The budget strategy unveiled for the next fiscal year is stated to have been designed with a view to achieving higher, sustainable and inclusive economic growth in order to provide employment and reduce poverty.
On the face of it, an integrated approach should help the three elements of the growth strategy to reinforce each other. With the conventional model of the welfare state losing its relevance and the Chinese and Russian brands of socialism having lost their way, new ways have to be found to take an egalitarian course.
But, as they say, the taste of a pudding lies in its eating. The outcome will depend on how strong the policy commitment is and the government’s ability to implement the three stated aspects of growth in a balanced way.
There is no doubt that CPEC- related debt financing and investment of infrastructural development will largely serve as a catalyst for higher and sustainable growth for a while.
Long-term sustainable growth is only possible if Pakistan is able to access regional markets, particularly China, to boost export earnings required to service debts and afford rising repatriation of profits on Chinese investments. From a short-term point of view, the target of higher growth of 6pc for the next fiscal year may not sound too ambitious.
The real challenge for policymakers is how to steer the course of economic growth to make it inclusive — without which higher growth will be unsustainable. The problem is aggravated by the policymakers’ effort to paint a rosy picture rather than make serious efforts to resolve the problem of poverty which, it may be conceded, is an uphill task in the current economic environment and the state of governance.
According to a research report completed this month by the Social Policy and Development Centre, the old and flawed methodology used to measure poverty was difficult to sell even to different government wings. So the Planning Commission of Pakistan had to set up a technical committee in 2012, to review the official methodology and remove limitations, to estimate consumption data through Household Integrated Economic Surveys.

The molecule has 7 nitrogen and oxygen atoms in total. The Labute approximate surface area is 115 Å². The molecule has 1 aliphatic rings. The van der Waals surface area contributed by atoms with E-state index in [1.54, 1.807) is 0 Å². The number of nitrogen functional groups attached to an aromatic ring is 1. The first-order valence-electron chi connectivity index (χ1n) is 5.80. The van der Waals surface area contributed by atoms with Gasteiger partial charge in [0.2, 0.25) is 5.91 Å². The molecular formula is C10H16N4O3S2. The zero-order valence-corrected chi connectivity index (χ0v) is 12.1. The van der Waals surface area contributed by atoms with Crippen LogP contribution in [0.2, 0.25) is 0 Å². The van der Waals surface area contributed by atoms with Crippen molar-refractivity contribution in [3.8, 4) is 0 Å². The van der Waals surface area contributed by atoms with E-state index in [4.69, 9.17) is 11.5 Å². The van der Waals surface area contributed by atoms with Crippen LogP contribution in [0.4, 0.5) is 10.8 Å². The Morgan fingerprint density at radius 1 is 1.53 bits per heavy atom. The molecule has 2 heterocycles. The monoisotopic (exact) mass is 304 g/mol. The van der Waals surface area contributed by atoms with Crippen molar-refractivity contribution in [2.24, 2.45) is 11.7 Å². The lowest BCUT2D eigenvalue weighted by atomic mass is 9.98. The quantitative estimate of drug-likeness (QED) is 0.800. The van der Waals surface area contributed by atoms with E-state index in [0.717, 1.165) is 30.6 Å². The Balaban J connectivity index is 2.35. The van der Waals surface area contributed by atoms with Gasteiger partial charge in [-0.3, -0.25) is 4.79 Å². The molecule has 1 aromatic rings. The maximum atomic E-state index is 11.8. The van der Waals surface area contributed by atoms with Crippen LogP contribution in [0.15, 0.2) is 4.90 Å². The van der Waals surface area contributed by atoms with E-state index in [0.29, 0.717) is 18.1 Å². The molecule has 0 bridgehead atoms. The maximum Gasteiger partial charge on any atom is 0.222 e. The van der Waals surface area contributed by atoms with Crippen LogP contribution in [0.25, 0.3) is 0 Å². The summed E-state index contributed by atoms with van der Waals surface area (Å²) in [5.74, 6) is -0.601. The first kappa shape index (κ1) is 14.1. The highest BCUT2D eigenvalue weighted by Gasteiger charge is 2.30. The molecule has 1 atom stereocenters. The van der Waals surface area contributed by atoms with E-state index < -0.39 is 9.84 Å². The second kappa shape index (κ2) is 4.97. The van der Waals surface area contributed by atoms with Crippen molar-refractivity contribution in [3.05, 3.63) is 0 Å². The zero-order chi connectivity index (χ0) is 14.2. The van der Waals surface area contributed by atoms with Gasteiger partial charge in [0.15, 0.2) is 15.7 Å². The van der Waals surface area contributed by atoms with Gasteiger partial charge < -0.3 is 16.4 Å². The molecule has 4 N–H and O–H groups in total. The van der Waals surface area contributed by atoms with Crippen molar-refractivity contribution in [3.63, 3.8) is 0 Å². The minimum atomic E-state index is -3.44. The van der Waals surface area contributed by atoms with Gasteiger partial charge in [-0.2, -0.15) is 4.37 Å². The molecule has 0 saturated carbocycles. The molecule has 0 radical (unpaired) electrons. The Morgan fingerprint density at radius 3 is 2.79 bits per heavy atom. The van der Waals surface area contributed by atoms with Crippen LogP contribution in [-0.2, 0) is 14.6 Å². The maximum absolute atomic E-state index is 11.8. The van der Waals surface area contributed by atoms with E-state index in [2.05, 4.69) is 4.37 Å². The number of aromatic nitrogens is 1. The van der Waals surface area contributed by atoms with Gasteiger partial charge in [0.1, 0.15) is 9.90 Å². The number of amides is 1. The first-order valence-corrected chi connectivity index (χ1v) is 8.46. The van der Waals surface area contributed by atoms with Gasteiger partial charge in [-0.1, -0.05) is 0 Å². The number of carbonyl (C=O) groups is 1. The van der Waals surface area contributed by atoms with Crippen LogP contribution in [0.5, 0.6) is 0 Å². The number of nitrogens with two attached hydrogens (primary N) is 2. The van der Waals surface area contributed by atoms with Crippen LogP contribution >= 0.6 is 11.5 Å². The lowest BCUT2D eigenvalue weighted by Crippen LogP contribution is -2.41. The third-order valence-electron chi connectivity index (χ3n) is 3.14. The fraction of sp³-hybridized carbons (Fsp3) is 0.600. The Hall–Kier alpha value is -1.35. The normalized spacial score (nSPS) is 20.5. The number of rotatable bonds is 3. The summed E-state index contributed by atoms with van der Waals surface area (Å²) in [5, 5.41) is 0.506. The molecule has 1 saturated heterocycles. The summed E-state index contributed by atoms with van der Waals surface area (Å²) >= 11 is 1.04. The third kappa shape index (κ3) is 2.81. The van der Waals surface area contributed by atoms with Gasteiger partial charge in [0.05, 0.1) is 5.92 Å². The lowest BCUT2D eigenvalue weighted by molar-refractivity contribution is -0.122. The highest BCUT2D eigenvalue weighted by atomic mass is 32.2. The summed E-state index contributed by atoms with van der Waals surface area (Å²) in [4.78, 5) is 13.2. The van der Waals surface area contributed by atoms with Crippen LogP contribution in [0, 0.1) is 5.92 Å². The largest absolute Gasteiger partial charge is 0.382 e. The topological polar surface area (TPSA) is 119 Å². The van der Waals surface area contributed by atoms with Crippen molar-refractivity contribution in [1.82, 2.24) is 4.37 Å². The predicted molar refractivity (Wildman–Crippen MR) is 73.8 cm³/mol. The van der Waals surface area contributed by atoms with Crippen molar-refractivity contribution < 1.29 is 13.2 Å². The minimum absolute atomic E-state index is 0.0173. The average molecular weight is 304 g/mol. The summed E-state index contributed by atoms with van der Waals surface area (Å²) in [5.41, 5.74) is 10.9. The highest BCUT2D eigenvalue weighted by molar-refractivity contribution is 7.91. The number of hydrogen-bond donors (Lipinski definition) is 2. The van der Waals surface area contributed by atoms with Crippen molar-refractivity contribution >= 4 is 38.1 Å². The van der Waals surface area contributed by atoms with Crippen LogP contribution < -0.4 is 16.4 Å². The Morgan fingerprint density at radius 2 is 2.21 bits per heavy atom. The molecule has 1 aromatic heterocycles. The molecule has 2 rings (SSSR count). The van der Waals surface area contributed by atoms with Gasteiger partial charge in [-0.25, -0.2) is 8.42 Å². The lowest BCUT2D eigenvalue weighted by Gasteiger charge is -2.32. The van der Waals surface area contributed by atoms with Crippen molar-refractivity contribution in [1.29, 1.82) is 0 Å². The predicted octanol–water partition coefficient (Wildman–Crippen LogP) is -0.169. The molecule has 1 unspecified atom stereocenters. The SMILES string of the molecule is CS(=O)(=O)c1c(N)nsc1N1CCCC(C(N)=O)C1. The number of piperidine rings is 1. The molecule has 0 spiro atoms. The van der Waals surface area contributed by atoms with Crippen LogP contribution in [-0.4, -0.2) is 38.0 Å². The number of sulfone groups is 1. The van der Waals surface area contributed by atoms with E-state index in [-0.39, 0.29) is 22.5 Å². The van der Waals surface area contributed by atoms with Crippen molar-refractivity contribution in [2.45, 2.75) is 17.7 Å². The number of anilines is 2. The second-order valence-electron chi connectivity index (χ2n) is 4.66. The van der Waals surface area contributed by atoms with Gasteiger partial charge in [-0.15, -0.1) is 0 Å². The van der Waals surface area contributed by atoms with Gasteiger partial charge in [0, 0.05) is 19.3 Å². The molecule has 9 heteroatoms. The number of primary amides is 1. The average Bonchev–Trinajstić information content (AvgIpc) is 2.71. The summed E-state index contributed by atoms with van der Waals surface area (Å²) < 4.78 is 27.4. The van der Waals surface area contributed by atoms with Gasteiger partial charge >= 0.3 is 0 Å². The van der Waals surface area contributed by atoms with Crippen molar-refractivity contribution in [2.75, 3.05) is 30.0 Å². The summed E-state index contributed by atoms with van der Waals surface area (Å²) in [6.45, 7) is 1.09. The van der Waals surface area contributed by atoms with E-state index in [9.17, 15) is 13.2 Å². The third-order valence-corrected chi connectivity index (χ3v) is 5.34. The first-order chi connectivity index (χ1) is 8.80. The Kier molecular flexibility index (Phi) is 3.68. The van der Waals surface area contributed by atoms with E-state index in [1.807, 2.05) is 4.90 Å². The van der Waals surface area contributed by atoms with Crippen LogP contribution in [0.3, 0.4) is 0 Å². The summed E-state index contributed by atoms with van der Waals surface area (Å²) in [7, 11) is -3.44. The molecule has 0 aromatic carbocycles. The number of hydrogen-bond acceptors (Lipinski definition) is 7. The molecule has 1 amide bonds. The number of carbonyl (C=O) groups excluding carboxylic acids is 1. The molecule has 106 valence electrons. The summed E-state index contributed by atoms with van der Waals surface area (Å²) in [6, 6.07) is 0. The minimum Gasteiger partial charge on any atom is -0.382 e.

The report prepared by SPDC consultant Haroon Jamal points out that even in the revised methodology formulated in light of the technical committee’s recommendations, the “choice of reference group casts doubts over the whole exercise of poverty estimations and it seems that the methodology is adjusted to obtain the required number by trial and errors.”
Some shortcomings in the revised methodology pinpointed by the SPDC are: the unique calorie threshold for both urban and rural areas seems inappropriate, ignoring the difference in consumption pattern between the two segments of the population.
Another worrying factor is the non-adjustment of regional and provincial differences in the cost of living (food and non food expenditure). And despite criticism, CPI formulated with limited geographical coverage has been used for updating headcounts.
Haroon Jamal concludes: according to the official estimates, the poverty reduction phenomenon does not has any link to the performance of the economy. For instance poverty is continuously decreasing — seven to eight per cent points — since 2001-02 irrespective of trends in GDP growth and macroeconomic indicators.
The methodology adopted in the SPDC study takes care of the flaws highlighted by the Technical Committee which were underlined in old official methodology. Its estimates show that 38pc of the population was poor in 2015-16. In terms of absolute numbers, 74 million persons were estimated poor in that fiscal year, up from 61m in 2010-11.
As traditional poverty measures often neglect several important dimensions, the research note attempts to assess the extent of household vulnerability to poverty in Pakistan. Vulnerability estimates show that close to 51pc of the population was vulnerable to poverty during 2015-16, with probability being more pronounced for rural dwellers.
Any serious planning and strategy for inclusive growth, which is now a global concern, has to be based on realistic estimates and authentic data. It is time to go beyond rhetoric and window dressing, given the big picture.
The various conventional methodologies used for research are being questioned and described as old and outdated. Some methodologies are also suspected to have been designed to obtain the desired results. For this state of affairs, some blame a segment of consultancy operating in the field of specialised knowledge in a complex and changing world.
As though that was not enough, critics have often described economics as a dismal science. Lately some eminent scholars have accused free market advocates of turning economics from a social science to a religious faith. And there is also a view that much of the economics science has lost its validity in a sea of change and owing to the absence of real creativity to update it.
Apparently in this context the issue of unemployment, poverty and inclusive growth is lost in the wilderness.
Published in Dawn, The Business and Finance Weekly, May 22nd, 2017